Friday, April 12, 2019

Open Source Activism

Open Source, or the general idea of a software commons, has always had echos of a progressive viewpoint independent of the simple notion of "free code".  I have heard it described many different ways, but the the general theme tends to circle around software quickly becoming so integral to even the most basic functions of society that the benefits of public crowd sourcing development efforts fundamentally out weigh a business model approach favoring software as a proprietary investment.

However, I have never seen such a direct attempt to use the tools and artifacts of the open source community to impact public policy as described by this NPR article.  It is a fascinating account of how technical workers in China's censored society have chosen to leverage a GitHub repository to influence corporate behavior regarding working conditions.  The name "" indicates a frustration that despite Chinese labor laws to the contrary, many technical workers are required to work 12 hour days (9 to 9), 6 days a week, in order to keep their position, and the attempt to keep such a grueling schedule can result in a hospital visit to the intensive care unit or "ICU".  Apparently GitHub was chosen as the medium of expression as unlike more traditional social media channels, it is very resistant to government censorship given the importance to so many corporate and academic institutions.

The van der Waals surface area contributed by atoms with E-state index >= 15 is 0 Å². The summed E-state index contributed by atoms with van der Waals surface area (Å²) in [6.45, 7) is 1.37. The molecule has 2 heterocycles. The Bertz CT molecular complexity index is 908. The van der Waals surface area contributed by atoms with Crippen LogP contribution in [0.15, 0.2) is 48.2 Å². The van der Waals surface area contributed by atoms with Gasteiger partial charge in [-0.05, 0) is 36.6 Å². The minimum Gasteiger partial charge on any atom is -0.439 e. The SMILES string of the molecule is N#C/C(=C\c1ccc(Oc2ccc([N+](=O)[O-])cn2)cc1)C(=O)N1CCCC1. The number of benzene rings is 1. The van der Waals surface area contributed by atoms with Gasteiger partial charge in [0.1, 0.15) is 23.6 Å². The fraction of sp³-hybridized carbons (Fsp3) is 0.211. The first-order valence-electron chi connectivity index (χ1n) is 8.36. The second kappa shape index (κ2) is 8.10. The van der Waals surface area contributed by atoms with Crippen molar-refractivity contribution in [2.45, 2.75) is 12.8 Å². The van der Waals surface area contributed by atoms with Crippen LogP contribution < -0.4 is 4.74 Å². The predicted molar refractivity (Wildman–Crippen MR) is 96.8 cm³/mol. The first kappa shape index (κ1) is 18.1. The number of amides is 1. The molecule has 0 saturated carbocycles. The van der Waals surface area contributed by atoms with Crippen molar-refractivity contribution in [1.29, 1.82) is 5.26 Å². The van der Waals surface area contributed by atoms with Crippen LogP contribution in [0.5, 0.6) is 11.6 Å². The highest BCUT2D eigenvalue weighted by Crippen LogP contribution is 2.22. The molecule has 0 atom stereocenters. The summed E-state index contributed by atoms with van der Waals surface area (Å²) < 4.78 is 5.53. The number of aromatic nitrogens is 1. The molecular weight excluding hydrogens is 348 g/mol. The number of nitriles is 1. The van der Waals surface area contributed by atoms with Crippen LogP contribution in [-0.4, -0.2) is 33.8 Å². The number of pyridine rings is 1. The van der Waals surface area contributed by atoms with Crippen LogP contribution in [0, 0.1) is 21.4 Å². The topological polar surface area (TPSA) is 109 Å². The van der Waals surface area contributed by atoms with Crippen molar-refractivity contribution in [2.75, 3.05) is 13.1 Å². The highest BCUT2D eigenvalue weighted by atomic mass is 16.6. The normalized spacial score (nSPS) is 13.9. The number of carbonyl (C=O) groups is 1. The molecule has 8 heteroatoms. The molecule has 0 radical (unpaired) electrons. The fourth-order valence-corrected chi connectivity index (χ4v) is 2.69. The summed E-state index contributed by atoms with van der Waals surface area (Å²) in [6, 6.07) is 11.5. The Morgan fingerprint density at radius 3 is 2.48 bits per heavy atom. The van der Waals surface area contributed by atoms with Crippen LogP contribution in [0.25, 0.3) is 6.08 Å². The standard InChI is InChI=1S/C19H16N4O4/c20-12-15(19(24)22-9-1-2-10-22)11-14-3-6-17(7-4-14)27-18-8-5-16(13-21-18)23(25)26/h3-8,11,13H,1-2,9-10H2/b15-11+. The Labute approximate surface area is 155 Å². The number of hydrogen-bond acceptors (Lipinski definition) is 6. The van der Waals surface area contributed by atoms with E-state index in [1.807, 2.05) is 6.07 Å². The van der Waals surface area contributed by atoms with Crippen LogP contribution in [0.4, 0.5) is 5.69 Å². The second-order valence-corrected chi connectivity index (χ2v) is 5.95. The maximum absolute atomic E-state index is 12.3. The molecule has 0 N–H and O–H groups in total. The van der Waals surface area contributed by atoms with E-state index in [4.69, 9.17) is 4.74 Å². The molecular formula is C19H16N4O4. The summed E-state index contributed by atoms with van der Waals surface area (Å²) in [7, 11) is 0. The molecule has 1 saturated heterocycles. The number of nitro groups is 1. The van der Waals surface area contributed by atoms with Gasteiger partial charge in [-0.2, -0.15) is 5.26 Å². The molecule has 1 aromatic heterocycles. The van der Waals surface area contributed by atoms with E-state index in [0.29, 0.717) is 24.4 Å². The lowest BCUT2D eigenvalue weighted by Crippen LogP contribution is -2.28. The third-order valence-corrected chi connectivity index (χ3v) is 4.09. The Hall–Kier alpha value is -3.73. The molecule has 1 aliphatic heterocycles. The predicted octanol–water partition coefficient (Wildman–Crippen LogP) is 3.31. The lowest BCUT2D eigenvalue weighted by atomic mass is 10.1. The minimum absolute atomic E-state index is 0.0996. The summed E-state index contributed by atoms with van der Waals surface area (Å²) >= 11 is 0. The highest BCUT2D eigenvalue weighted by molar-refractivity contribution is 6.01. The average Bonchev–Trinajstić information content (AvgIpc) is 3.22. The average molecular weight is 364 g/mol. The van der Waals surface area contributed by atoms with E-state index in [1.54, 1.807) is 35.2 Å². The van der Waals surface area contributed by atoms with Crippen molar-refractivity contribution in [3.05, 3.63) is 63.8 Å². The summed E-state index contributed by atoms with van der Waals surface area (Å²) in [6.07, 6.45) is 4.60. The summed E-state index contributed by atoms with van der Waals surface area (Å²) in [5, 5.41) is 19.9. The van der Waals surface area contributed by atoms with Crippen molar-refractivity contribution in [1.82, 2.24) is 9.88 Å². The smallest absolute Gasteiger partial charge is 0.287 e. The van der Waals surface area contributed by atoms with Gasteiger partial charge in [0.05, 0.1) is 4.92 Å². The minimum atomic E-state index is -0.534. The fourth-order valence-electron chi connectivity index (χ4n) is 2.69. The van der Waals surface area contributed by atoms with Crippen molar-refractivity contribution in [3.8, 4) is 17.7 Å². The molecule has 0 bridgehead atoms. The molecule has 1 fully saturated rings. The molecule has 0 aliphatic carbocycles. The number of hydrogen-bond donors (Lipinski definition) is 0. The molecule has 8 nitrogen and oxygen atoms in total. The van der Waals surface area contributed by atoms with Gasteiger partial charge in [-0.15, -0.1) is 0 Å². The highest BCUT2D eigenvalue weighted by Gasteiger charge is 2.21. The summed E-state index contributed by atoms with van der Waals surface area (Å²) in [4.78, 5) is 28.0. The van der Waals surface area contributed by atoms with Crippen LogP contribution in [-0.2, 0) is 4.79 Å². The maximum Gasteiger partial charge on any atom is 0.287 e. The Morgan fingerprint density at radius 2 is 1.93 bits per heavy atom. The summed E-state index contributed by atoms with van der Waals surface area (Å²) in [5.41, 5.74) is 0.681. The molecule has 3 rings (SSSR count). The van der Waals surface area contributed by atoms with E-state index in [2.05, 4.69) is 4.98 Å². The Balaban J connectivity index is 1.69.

Even more fascinating to me is the development and inclusion of the "Anti 996 License", which is a derivative of the standard MIT license.  In it licensees are required to:

"strictly comply with all applicable laws, regulations, rules and standards of the jurisdiction relating to labor and employment where the individual is physically located or where the individual was born or naturalized; or where the legal entity is registered or is operating (whichever is stricter)"
And it appears that many in the open source community see the value in such an approach because in just a few days many projects have adopted the license.  See here for a current list.

Of course the enforceability of such a clause probably varies by jurisdiction and to my knowledge has not yet been tested anywhere, but it is an intriguing juxtaposition of the technical world and social activism.

Would you ever consider such a licensing approach for one of your projects?

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